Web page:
This is apart from the internet cultures adults grow up in. With the introduction of computer into education and its use in social life, reading as a performative activity has found new meanings in the digital environment. Reading text as an enterprise depends on the materiality of the medium. The material affordances of the digital medium require users to possess literacy or competency to not only read and construe content but also know how to engage with the remediated content (Bolter, 2000).

While emphasis is laid on technology, the social and cultural contexts in which technology is placed cannot be excluded or studied in isolation. Since the digital technology’s invasion, assumptions about its application in education and society have been either to invest in the precepts of technological determinism or the oppositional social determinism. Technological determinism essayed the position of medium as an omnipotent influencer having unassailable impact on events in society and on people. On the other hand, social determinism posited that technology is shaped by society.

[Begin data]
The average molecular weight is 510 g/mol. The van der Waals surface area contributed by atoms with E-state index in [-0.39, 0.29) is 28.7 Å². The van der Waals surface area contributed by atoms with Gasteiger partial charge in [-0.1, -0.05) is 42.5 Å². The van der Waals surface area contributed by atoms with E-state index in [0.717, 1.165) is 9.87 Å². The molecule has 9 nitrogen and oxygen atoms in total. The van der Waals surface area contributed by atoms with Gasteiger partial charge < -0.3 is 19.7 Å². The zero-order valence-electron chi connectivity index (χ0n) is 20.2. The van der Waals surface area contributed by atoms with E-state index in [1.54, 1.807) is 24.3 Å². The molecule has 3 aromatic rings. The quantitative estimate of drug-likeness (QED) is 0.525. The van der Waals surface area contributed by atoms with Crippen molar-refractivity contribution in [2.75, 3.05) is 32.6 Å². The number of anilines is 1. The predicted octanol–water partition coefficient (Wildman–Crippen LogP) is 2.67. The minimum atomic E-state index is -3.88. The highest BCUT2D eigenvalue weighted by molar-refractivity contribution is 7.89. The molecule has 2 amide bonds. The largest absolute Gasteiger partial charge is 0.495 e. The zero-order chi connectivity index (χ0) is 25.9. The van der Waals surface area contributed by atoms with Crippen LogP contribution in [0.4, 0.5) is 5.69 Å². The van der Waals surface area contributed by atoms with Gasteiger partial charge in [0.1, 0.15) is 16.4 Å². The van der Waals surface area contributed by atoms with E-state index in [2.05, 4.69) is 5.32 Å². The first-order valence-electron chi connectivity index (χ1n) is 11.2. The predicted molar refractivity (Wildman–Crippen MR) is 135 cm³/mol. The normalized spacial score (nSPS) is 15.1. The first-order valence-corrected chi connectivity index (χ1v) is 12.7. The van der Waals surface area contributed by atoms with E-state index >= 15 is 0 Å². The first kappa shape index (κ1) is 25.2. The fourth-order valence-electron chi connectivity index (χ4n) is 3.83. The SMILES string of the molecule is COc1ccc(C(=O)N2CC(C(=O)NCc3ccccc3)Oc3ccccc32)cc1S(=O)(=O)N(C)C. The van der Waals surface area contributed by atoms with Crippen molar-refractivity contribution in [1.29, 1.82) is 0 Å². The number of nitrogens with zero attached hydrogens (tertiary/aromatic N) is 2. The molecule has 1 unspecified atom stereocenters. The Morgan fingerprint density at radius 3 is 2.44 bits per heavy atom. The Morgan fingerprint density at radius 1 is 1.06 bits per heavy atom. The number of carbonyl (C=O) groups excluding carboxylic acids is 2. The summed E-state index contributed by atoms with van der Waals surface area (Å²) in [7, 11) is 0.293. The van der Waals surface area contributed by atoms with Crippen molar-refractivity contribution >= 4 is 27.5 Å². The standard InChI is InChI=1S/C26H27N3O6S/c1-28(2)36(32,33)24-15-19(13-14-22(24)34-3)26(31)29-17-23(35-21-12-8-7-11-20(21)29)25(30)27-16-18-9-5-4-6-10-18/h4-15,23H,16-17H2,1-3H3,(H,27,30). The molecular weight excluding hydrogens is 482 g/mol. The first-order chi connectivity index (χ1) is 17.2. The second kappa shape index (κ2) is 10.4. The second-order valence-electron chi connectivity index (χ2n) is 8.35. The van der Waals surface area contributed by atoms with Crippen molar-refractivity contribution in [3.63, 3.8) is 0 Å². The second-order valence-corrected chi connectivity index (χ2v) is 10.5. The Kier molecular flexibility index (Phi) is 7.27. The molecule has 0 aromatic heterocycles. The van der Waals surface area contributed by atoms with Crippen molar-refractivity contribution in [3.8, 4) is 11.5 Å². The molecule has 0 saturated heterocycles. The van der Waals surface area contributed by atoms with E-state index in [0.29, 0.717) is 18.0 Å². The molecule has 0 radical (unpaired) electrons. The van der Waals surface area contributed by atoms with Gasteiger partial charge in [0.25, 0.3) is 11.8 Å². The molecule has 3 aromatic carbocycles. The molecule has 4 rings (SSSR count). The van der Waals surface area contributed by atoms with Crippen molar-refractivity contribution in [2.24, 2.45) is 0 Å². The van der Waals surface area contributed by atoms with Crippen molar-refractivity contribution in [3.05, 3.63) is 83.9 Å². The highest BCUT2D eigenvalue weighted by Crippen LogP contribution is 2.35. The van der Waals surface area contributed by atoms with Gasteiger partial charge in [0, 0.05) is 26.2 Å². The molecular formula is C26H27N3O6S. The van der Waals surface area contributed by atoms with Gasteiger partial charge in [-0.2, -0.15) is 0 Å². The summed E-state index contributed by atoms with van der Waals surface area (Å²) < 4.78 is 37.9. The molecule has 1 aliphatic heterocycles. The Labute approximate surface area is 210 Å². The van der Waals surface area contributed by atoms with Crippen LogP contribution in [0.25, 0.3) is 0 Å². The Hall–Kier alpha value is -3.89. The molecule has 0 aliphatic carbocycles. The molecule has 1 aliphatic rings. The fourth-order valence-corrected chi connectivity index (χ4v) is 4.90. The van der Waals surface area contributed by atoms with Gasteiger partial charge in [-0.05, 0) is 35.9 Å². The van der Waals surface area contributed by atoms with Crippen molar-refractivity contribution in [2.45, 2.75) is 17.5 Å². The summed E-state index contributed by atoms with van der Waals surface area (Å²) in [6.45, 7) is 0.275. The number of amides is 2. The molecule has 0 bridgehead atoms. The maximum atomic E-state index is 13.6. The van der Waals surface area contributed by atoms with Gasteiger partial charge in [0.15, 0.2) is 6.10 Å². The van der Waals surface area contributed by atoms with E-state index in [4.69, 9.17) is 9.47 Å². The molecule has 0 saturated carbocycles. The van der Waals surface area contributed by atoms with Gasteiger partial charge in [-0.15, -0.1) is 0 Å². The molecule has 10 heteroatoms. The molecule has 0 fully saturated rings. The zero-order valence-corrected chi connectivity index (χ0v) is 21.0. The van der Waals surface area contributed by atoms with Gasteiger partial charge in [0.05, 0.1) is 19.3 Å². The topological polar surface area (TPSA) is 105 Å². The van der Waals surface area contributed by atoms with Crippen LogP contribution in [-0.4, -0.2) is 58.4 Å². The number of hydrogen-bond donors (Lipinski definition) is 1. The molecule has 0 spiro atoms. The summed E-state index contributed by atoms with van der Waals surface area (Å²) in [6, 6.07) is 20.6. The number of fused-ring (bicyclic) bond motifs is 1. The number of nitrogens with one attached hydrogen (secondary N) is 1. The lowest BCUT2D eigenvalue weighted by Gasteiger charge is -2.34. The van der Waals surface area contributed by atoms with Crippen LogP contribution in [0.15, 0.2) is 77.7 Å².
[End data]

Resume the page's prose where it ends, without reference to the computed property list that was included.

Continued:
However, both approaches seek to advance their claims discounting their mutual influence. There is a systemic failure to understand the need for interleaving technology and society. The discourse of technology (Foucault, 1988) expounds on how self is shaped and honed by technology and the interaction between the self and society whereby governmentality of technology over the self and the self over technology is mediated through symbiotic relations built between the humans and non-humans. Extending this concept, what one would find in web 2.0 is an empowered reader whose agential potential to interact and influence a communicative and cognitive ecology is sustainable and tenable.

In the specific domain of education and ICTs, research on learning is dependent on human and non-human actants. “Purposeful action and intentionality may not be properties of objects, but they are not properties of humans either. They are the properties of institutions, of apparatuses, of what Foucault called dispositifs” (Latour 1999, p.192). According to Latour, the ability of a human to ‘act’ is made possible through a distributed system of human and non-human actants that are both tangible and intangible. The inscription of human actions on infrastructure and the imposition of programmed actions of technologies on humans interweave and mesh together producing fibrous, rhizomatic and fluid networks.